A neural network that is intentionally run multiple times, where parts of each run feed into the next run

Redo logs

Files maintained by a system, primarily a database management system (DBMS), for the purpose of reapplying changes following an error or outage recovery

Red team

A group of skilled professionals who simulate real-world cyberattacks, security breaches and physical security compromises to evaluate the effectiveness of an enterprise’s defenses. The red team identifies vulnerabilities, weaknesses and potential exploits in the enterprise’s systems, networks, applications and physical security controls. They often use the same tactics, techniques and procedures as real-world adversaries to provide a realistic testing environment.

Redundancy check

A test that detects transmission errors by appending calculated bits onto the end of each segment of data

Redundant array of inexpensive disks (RAID)

A storage configuration that uses hardware or software to write information to multiple disks to improve performance and fault-tolerant capabilities and/or save large files simultaneously

Redundant site

A recovery strategy involving the duplication of key IT components, including data or key business processes, whereby fast recovery can take place

Reengineering

A process involving the extraction of components from existing systems and restructuring these components to develop new systems or to enhance the efficiency of existing systems

Scope Notes: Existing software systems can be modernized to prolong their functionality. An example is a software code translator that can take an existing hierarchical database system and transpose it to a relational database system. Computer-aided software engineering (CASE) includes a source-code reengineering feature.

Reference model

A defined model describing practices and activities that is used for improving performance or as a benchmark for measuring capability or maturity

Refraction

A form of signal degradation due to an RF signal being bent, typically when the signal passes through a medium of different density. This can decrease data rates and cause retransmissions.

Registered interpreter

A role that works across the spoken languages of all appraisal stakeholders to simultaneously, clearly and accurately interpret and communicate appraisal information. Interpreters must be registered with ISACA. The interpreter’s job is to translate the content of original source information into the spoken language of the Appraisal Team Leader and the appraisal team. Certified CMMI Lead Appraisers may fulfill the role of Registered Interpreter and ATM if approved by ISACA, and consistent with the MDD requirements.

Registered ports

Ports 1024 through 49151, which are listed by the IANA and can be used on most systems by ordinary user processes or programs executed by ordinary users

Registration authority (RA)

An authority in a network that verifies user requests for a digital certificate and tells the certificate authority (CA) to issue it

Regression analysis and testing

A software verification and validation (V&V) task to determine the extent of V&V analysis and testing that must be repeated when changes are made to any previously examined software products

Source: IEEE

See Testing, regression.

Regression analysis tools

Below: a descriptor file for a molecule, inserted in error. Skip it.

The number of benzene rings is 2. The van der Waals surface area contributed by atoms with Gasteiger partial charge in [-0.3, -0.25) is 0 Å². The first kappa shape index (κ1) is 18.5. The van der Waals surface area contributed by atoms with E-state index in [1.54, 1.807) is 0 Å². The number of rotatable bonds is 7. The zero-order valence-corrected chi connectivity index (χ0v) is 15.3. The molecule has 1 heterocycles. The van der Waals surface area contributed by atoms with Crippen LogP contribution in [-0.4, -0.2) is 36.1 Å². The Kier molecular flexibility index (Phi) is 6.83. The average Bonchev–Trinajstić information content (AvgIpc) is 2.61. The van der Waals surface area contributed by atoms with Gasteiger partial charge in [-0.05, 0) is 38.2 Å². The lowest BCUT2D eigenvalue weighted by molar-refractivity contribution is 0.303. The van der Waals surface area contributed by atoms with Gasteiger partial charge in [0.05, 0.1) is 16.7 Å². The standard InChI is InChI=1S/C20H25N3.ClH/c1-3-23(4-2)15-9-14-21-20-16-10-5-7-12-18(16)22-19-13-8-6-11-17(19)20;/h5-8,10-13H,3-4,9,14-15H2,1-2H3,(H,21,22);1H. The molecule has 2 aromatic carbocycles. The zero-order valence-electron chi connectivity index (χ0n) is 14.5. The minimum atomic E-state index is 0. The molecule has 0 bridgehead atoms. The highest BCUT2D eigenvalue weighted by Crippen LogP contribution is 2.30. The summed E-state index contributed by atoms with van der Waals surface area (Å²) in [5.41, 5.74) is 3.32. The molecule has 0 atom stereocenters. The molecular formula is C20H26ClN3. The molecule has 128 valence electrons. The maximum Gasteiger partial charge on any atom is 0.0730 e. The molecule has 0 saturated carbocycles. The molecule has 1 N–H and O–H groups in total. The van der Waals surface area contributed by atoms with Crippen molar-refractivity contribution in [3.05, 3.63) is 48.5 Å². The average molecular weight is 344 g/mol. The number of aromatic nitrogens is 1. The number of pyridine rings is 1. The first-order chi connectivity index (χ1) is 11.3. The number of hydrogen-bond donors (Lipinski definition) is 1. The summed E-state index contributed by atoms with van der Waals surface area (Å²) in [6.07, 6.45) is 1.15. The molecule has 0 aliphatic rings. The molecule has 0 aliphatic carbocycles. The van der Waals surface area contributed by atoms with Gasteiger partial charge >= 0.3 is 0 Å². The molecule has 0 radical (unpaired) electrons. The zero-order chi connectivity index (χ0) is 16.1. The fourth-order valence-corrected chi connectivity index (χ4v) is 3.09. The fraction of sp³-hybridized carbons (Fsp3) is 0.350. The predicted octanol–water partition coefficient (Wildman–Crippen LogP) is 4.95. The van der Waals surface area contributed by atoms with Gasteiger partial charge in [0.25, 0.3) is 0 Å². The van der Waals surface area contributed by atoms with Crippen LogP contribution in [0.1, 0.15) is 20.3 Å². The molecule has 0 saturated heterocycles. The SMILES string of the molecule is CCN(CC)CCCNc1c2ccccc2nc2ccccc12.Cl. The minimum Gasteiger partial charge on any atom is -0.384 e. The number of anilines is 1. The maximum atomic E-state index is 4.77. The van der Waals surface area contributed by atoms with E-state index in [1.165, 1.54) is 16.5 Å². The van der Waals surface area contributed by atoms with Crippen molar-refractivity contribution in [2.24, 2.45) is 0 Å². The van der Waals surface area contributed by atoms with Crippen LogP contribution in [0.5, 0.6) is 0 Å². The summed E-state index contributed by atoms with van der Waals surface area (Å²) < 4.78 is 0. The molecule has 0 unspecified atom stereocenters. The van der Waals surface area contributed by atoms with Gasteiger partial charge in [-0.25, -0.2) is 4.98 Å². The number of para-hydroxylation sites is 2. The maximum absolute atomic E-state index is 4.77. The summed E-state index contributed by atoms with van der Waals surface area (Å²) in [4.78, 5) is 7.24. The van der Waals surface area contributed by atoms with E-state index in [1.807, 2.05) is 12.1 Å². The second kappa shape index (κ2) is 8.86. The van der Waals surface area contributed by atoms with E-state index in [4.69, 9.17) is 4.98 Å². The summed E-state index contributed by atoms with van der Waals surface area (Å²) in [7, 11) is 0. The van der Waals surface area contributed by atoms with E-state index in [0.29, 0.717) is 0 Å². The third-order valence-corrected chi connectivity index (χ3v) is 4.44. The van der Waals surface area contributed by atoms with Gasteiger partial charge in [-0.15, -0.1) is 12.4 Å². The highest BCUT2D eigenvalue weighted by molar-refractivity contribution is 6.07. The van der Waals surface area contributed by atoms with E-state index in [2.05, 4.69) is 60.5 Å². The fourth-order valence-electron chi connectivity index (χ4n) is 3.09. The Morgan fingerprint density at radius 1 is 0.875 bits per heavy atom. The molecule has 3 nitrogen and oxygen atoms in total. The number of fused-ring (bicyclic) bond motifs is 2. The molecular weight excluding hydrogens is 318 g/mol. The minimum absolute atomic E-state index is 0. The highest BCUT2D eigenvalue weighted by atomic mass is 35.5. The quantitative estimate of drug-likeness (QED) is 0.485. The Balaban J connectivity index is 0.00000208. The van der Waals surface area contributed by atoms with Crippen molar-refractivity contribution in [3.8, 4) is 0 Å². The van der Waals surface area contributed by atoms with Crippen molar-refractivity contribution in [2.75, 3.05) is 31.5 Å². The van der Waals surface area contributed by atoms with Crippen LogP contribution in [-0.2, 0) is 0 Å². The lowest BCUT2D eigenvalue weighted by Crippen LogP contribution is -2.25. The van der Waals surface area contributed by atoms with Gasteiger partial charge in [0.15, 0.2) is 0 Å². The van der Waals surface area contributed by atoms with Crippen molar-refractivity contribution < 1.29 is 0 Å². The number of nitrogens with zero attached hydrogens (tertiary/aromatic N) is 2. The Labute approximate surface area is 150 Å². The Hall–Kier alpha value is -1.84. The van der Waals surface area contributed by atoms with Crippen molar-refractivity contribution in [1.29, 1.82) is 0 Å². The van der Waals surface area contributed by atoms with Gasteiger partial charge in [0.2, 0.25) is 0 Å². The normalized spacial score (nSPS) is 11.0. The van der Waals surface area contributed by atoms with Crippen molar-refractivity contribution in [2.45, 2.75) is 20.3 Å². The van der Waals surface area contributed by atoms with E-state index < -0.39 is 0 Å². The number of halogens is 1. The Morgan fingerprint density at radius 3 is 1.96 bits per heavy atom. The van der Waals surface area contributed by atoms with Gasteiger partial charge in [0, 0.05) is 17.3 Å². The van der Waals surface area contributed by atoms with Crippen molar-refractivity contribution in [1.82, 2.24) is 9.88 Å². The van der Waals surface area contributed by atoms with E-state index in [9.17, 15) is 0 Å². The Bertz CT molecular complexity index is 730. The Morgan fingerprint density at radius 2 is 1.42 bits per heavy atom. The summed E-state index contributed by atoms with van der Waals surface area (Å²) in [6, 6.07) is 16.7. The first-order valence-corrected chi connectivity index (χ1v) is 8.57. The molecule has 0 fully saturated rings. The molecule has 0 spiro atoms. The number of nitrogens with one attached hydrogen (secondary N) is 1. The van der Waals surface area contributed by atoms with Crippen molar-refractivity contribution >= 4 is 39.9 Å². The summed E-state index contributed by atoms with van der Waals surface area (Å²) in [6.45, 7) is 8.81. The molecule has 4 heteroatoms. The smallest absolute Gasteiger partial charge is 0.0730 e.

Tools that provide the information to allow for examination of the relationship between two or more variables

Regression model

A type of model that outputs continuous (typically floating-point) values

Regression testing

A testing technique used to retest earlier program abends or logical errors that occurred during the initial testing phase

Regularization

A set of techniques that control a model’s complexity during training by penalizing features or weights to prevent overfitting the training data

Regulation

Rules or laws defined and enforced by an authority to regulate conduct

Regulatory requirements

Rules or laws that regulate conduct and that the enterprise must obey to be compliant

Reidentification

The process of discovering the individual to whom deidentified data belong by matching anonymous data with publicly available information or auxiliary data

Reinforcement learning

A class of machine-learning algorithms in which the process is not given specific goals to meet but, as it makes decisions, is instead given indications of whether it is doing well or not

Rekeying

The process of changing cryptographic keys. Periodic rekeying limits the amount of data encrypted by a single key.

Relational database

A database organization method that links files together as required. Relationships between files are created by comparing data, such as account numbers and names. A relational system can take any two or more files and generate a new file from the records that meet the matching criteria. Routine queries often involve more than one data file, e.g., a customer file and an order file can be linked to answer a question that relates to information in both files, such as the names of the customers that purchased a particular product. Contrasts with network database and flat file.

Relational database management system (RDBMS)

A relational database management system (RDBMS) is a collection of programs and capabilities that enable IT teams and others to create, update, administer and interact with a relational database

Scope Notes: Database management systems have evolved from hierarchical to network to relational models. Today, the most widely accepted database model is the relational model. The relational model has three major aspects or conditions of the populatioin. An Oracle database is a collection of data that is treated as a unit.